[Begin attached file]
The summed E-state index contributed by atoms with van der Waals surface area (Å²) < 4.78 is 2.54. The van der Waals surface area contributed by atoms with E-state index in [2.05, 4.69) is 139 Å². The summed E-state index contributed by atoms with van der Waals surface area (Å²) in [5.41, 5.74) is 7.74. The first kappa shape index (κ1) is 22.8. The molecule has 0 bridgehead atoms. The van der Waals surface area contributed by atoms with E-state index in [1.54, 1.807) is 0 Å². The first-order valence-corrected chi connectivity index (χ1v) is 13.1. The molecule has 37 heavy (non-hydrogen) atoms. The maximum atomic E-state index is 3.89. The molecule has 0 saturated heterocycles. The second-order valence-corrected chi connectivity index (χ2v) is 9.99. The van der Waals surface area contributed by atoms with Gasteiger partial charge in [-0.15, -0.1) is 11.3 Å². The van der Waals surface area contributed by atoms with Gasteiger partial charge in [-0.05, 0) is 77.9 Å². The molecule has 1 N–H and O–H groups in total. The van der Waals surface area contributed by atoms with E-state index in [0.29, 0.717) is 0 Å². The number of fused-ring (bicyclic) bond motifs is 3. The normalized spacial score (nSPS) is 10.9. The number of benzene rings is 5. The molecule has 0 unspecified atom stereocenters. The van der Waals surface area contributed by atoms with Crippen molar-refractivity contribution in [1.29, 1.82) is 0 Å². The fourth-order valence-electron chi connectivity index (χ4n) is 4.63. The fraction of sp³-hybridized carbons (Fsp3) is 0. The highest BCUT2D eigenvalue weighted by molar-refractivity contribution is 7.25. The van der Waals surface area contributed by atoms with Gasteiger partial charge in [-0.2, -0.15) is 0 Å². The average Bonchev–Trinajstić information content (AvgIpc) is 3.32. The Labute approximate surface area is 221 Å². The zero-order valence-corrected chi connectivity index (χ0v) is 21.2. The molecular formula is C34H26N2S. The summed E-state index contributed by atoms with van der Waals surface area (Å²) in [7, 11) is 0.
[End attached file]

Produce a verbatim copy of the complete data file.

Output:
The summed E-state index contributed by atoms with van der Waals surface area (Å²) < 4.78 is 2.54. The van der Waals surface area contributed by atoms with E-state index in [2.05, 4.69) is 139 Å². The summed E-state index contributed by atoms with van der Waals surface area (Å²) in [5.41, 5.74) is 7.74. The first kappa shape index (κ1) is 22.8. The molecule has 0 bridgehead atoms. The van der Waals surface area contributed by atoms with E-state index in [1.54, 1.807) is 0 Å². The first-order valence-corrected chi connectivity index (χ1v) is 13.1. The molecule has 37 heavy (non-hydrogen) atoms. The maximum atomic E-state index is 3.89. The molecule has 0 saturated heterocycles. The second-order valence-corrected chi connectivity index (χ2v) is 9.99. The van der Waals surface area contributed by atoms with Gasteiger partial charge in [-0.15, -0.1) is 11.3 Å². The van der Waals surface area contributed by atoms with Gasteiger partial charge in [-0.05, 0) is 77.9 Å². The molecule has 1 N–H and O–H groups in total. The van der Waals surface area contributed by atoms with E-state index in [0.29, 0.717) is 0 Å². The number of fused-ring (bicyclic) bond motifs is 3. The normalized spacial score (nSPS) is 10.9. The number of benzene rings is 5. The molecule has 0 unspecified atom stereocenters. The van der Waals surface area contributed by atoms with Crippen molar-refractivity contribution in [1.29, 1.82) is 0 Å². The fourth-order valence-electron chi connectivity index (χ4n) is 4.63. The fraction of sp³-hybridized carbons (Fsp3) is 0. The highest BCUT2D eigenvalue weighted by molar-refractivity contribution is 7.25. The van der Waals surface area contributed by atoms with Gasteiger partial charge in [-0.2, -0.15) is 0 Å². The average Bonchev–Trinajstić information content (AvgIpc) is 3.32. The Labute approximate surface area is 221 Å². The zero-order valence-corrected chi connectivity index (χ0v) is 21.2. The molecular formula is C34H26N2S. The summed E-state index contributed by atoms with van der Waals surface area (Å²) in [7, 11) is 0.